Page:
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Published in Print: October 10, 2001, as Reports of Grade Inflation May Be Inflated, Study Says

Reports of Grade Inflation May Be Inflated, Study Says

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A new study calls into question the popular notion that grading standards in the nation's high schools just aren't what they used to be.

Researchers Daniel M. Koretz and Mark Berends drew from two nationally representative surveys of students to see whether increases in mathematics grades between 1982 and 1992 bore any relationship to changes in standardized- test scores over the same period. They found no evidence of any widespread grade inflation—at least during those years and in that subject. If anything, they found that for most students, math grades declined once test scores were factored in.

"The picture isn't necessarily what people have heard it is, or what they immediately see in their own communities," said Mr. Koretz, a professor of education at Harvard University's graduate school of education. He was a senior social scientist for the RAND Corp., a think tank with offices in Santa Monica, Calif., and Arlington, Va., when he conducted the study with Mr. Berends of RAND.

The College Board, based in New York City, hired the think tank to flesh out a national picture of the trends that higher education institutions sensed among students applying for college admissions.

"We have seen scores on the SAT increase slightly or remain stable, yet there are much higher proportions of students today who are going to college or planning to go to college and have A averages," said Wayne J. Camara, the vice president for research and development at the College Board, which has its own study on grade inflation due out later this year.

Reports of grade inflation have likewise been widespread in the news media. Articles point, for example, to high schools where as many as 16 seniors tie for valedictory honors, or elite colleges where few students earn anything lower than a C. One fear is that letter grades will become meaningless to admissions officers trying to sort out which applicants are ready for college study and which are not.

Few studies, however, have explored those claims in any depth.

Daniel M. Koretz

"I think a lot of the rhetoric is perhaps based on very selective readings and putting a very selective lens on grade inflation," said Mr. Berends, a senior social scientist in RAND's Virginia office. "And it's a very tricky issue to study."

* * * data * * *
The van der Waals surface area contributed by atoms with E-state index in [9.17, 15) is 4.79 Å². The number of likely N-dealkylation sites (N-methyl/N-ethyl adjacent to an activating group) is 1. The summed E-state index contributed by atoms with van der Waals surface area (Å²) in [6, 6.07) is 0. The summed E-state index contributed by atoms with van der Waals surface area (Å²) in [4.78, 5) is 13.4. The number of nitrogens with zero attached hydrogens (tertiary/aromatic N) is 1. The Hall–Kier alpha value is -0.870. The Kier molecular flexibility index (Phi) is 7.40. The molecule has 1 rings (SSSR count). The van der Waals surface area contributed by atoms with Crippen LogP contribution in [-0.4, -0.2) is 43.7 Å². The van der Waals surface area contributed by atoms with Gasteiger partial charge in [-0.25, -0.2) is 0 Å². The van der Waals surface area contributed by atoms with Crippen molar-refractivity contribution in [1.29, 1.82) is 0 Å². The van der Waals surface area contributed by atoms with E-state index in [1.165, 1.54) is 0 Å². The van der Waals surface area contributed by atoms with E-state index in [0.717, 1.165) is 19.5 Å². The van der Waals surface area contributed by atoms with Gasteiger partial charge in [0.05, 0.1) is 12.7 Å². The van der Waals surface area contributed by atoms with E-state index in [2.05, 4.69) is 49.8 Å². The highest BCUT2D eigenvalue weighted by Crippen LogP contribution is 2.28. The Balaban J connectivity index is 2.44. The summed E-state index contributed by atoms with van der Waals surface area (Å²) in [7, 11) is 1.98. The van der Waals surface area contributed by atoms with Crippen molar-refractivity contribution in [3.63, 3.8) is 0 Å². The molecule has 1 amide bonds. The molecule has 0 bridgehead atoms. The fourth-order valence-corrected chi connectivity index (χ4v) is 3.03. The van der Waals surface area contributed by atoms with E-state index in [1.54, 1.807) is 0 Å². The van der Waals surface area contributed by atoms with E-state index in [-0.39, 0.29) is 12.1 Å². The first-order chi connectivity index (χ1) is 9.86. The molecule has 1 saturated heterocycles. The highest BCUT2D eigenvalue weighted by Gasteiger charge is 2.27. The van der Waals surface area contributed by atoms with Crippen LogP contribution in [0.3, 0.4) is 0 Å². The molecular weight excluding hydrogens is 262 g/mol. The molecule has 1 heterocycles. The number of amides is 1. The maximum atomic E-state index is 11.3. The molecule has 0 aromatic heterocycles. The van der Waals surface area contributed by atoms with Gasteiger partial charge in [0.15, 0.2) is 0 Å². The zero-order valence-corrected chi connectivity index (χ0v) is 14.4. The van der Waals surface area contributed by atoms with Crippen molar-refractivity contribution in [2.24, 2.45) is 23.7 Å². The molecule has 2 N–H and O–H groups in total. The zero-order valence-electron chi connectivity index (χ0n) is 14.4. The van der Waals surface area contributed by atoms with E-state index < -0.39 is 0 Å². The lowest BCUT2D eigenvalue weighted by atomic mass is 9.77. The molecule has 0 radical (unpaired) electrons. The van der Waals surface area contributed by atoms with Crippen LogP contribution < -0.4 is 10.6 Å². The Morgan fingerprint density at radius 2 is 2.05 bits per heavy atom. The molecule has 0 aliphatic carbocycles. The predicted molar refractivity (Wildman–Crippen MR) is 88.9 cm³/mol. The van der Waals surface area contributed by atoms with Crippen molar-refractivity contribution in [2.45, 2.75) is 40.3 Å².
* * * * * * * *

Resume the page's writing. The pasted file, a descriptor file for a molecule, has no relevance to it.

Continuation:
In contrast, the RAND study suggests that reports of grade inflation might only be true for certain populations or time periods. For their investigation, the researchers examined the transcripts and test scores of nearly 24,000 students who took part in two federally funded research projects: the High School and Beyond study and the National Education Longitudinal Study of 1988. The former yielded data on students enrolled in 12th grade in 1982; the latter focused on their 1992 counterparts.

While math grades did, in fact, creep up over those years, the researchers found, test scores rose even more. When the score increases were taken into account, the researchers found that students' math grades actually declined from 1982 to 1992.

One exception to that trend came among the highest scoring 16 to 20 percent of students. In that category, the researchers saw no evidence of falling grades.

Over the same period, students also began taking more math courses and more of the courses that were traditionally considered college-preparatory. When the researchers adjusted their numbers to account for those increases as well as the rise in test scores, they again found a decline in most students' grades.

Limits Acknowledged

But the researchers were also quick to point out their study's limitations. They were unable to verify whether Algebra 1 in 1982 covered the same content as an Algebra 1 course a decade later, for example, or whether school-to-school variation in grading standards might mask inflationary grading trends in some schools.

In addition, while the tests used were statistically linked so that the researchers could compare student proficiency on the same kinds of test questions, the tests were not equivalent.

The College Board's forthcoming study tracks grading patterns for college-going students from 1976 to 1999. Mr. Camara said it will show that grade increases kept pace with SAT scores until 1988, when grades outpaced scores on the admissions test and began climbing. Researchers say more studies are needed, though, to get a clearer picture of where those apparent changes in grading patterns occurred and what they might mean.

Vol. 21, Issue 6, Page 5

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